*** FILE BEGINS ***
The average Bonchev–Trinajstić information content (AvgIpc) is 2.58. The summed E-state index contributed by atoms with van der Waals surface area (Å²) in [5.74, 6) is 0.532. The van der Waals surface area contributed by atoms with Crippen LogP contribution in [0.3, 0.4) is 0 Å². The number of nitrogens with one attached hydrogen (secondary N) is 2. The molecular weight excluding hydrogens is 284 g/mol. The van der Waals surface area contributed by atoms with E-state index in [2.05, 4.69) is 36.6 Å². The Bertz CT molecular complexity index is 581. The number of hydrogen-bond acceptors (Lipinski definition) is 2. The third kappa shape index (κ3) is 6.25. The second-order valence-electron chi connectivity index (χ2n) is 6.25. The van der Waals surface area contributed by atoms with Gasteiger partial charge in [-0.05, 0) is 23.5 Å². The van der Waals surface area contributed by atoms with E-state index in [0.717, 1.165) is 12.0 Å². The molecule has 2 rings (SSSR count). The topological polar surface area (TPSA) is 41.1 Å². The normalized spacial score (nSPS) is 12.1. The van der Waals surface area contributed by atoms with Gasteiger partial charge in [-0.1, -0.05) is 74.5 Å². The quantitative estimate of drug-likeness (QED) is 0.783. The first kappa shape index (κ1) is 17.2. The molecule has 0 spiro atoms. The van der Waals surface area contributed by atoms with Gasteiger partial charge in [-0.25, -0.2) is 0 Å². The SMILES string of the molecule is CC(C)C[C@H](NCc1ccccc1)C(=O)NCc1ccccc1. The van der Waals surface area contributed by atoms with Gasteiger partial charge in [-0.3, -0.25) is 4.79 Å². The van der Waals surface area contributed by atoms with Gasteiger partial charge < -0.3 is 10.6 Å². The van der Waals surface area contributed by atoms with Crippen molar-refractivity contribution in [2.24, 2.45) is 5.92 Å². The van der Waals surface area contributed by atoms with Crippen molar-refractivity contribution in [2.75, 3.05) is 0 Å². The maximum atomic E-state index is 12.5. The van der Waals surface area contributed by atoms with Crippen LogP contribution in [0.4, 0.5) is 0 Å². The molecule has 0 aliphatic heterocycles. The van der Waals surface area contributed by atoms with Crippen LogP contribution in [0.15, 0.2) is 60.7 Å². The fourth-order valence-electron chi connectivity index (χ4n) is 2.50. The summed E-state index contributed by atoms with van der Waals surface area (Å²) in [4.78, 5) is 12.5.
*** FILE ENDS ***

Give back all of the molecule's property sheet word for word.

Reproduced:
The average Bonchev–Trinajstić information content (AvgIpc) is 2.58. The summed E-state index contributed by atoms with van der Waals surface area (Å²) in [5.74, 6) is 0.532. The van der Waals surface area contributed by atoms with Crippen LogP contribution in [0.3, 0.4) is 0 Å². The number of nitrogens with one attached hydrogen (secondary N) is 2. The molecular weight excluding hydrogens is 284 g/mol. The van der Waals surface area contributed by atoms with E-state index in [2.05, 4.69) is 36.6 Å². The Bertz CT molecular complexity index is 581. The number of hydrogen-bond acceptors (Lipinski definition) is 2. The third kappa shape index (κ3) is 6.25. The second-order valence-electron chi connectivity index (χ2n) is 6.25. The van der Waals surface area contributed by atoms with Gasteiger partial charge in [-0.05, 0) is 23.5 Å². The van der Waals surface area contributed by atoms with E-state index in [0.717, 1.165) is 12.0 Å². The molecule has 2 rings (SSSR count). The topological polar surface area (TPSA) is 41.1 Å². The normalized spacial score (nSPS) is 12.1. The van der Waals surface area contributed by atoms with Gasteiger partial charge in [-0.1, -0.05) is 74.5 Å². The quantitative estimate of drug-likeness (QED) is 0.783. The first kappa shape index (κ1) is 17.2. The molecule has 0 spiro atoms. The van der Waals surface area contributed by atoms with Gasteiger partial charge in [-0.25, -0.2) is 0 Å². The SMILES string of the molecule is CC(C)C[C@H](NCc1ccccc1)C(=O)NCc1ccccc1. The van der Waals surface area contributed by atoms with Gasteiger partial charge in [-0.3, -0.25) is 4.79 Å². The van der Waals surface area contributed by atoms with Gasteiger partial charge < -0.3 is 10.6 Å². The van der Waals surface area contributed by atoms with Crippen molar-refractivity contribution in [2.24, 2.45) is 5.92 Å². The van der Waals surface area contributed by atoms with Crippen molar-refractivity contribution in [2.75, 3.05) is 0 Å². The maximum atomic E-state index is 12.5. The van der Waals surface area contributed by atoms with Crippen LogP contribution in [0.4, 0.5) is 0 Å². The molecule has 0 aliphatic heterocycles. The van der Waals surface area contributed by atoms with Crippen LogP contribution in [0.15, 0.2) is 60.7 Å². The fourth-order valence-electron chi connectivity index (χ4n) is 2.50. The summed E-state index contributed by atoms with van der Waals surface area (Å²) in [4.78, 5) is 12.5.